Randle shines on defense

Not only does USC’s women’s soccer franchise have a solid selection of talent -— old and new — to fill out this season’s roster, but the team is also growing stronger as a unit on the field each day.

“This team couldn’t be more different than the teams of the past,” junior defender Dominique Randle said.

Randle said the team’s biggest improvement since her Trojan start three years ago is confidence.

“I see our team improving on our movement off the ball and reading each other better,” Randle said. “I think over the past year, we all really connected and understand how everyone plays.”

The addition of transfer players Sydney Myers, from Santa Clara, and Amanda Rooney, from North Carolina, are also proving to be a big asset to this collective mindset in the current preseason.

“Now, we added a few players and developed a style of play that complements the type of players we are,” Randle said. “We are trusting ourselves and our abilities more than we have in the past.”

As far as this season goes, though, everyone has something to contribute to the journey.

“We have built such a strong team dynamic that every player has an influential role on the team,” Randle said. “Compared to other teams in the conference, I think we pride ourselves in making sure every last player can play any position. Being interchangeable is what makes our team so unpredictable and dangerous.”

Randle, the No. 5 defender, is among the pack of influential Trojans on the field this season. After being redshirted freshman year from an injury, she came around in 2014 to make big contributions for the Women of Troy. Randle finished the season with four shots and 20 starts out of 21 games played.

“She’s got a unique story having to fight through the injury for the first part of her career and last year finally making it through a season and not just making it through, becoming one of our best defenders,” head coach Keidane McAlpine said. “Randle’s season turnaround from redshirt to defensive asset highlights her mental fortitude and her determination to succeed.

Randle’s defensive contributions this seasons are among the advantages that could push USC through challenging conference play, but also importantly, give the women a chance at redemption in this year’s NCAA Women’s Championship. The Women of Troy left in the first round last championship after losing to Pepperdine 4-2 in shootouts.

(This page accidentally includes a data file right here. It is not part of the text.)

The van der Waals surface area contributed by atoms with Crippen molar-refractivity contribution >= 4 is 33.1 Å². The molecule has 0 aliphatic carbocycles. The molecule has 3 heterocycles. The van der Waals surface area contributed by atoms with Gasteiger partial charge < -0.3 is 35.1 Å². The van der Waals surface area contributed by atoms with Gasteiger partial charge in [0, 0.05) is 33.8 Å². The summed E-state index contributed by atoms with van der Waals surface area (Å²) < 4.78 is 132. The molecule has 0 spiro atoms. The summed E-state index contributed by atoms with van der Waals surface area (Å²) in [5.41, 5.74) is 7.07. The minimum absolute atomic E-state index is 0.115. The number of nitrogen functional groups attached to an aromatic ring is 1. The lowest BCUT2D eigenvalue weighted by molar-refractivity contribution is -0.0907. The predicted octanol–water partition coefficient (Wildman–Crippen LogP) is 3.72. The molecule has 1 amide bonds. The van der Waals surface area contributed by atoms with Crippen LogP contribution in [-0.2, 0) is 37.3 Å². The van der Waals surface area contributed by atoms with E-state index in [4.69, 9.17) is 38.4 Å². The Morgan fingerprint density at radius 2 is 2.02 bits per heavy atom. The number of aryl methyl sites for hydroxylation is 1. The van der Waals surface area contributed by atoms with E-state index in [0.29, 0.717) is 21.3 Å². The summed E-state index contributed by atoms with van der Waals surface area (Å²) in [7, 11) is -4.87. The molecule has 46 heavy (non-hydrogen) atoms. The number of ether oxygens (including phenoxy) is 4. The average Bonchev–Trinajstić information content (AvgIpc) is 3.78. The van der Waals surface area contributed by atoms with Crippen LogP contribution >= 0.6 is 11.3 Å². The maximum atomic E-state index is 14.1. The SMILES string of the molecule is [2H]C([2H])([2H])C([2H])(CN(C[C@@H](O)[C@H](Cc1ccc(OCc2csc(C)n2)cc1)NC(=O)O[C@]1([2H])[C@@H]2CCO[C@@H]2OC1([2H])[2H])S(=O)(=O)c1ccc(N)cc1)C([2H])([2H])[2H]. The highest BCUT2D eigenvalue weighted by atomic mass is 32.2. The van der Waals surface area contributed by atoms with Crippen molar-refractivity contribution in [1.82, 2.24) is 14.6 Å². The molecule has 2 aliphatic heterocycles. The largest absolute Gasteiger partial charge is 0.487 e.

As a collective season, USC finished fourth in the Pac-12 with a 6-5 record, just behind Colorado (6-4).  UCLA finished at the top of the conference with 10-0 and Stanford (9-1) took second.

Nonetheless, last year’s shortcomings seem to have created a goal-oriented outlook for the coming season, where Randle can expect to lead.

“She’s going to be huge for us,” McAlpine said. “Our team last year I think cut 10 goals off the record season total from the year before, and that was one of our goals going into the year. I think the mindset now is to shave more goals off the season, to put us in a better position longterm.”

Thinking more about the team as a unit, Randle also sees goal-fulfilling potential.

“This preseason, we haven’t forgot what we learned so now it is taking what we did last year and integrating the new players,” Randle said. “So far, they are doing better than expected. At the rate we are going, we should be ready for any competition and we should exceed the goals we have set for ourselves.”

According to Randle, the Trojan’s motto this season is, “One Moment, One Now”.

Living up to the motto, Randle says that she and her teammates plan on taking each of their battles on the field one game at a time, regardless of whether they carry conference championship implications.

“Conference games are always a battle, we always want to finish in at least the top three. However, we must prepare for each game individually,” Randle said.

The Women of Troy split their opening weekend, beating Texas Tech but falling to Florida State on a late goal. Their next game is at UC Riverside on Aug. 28.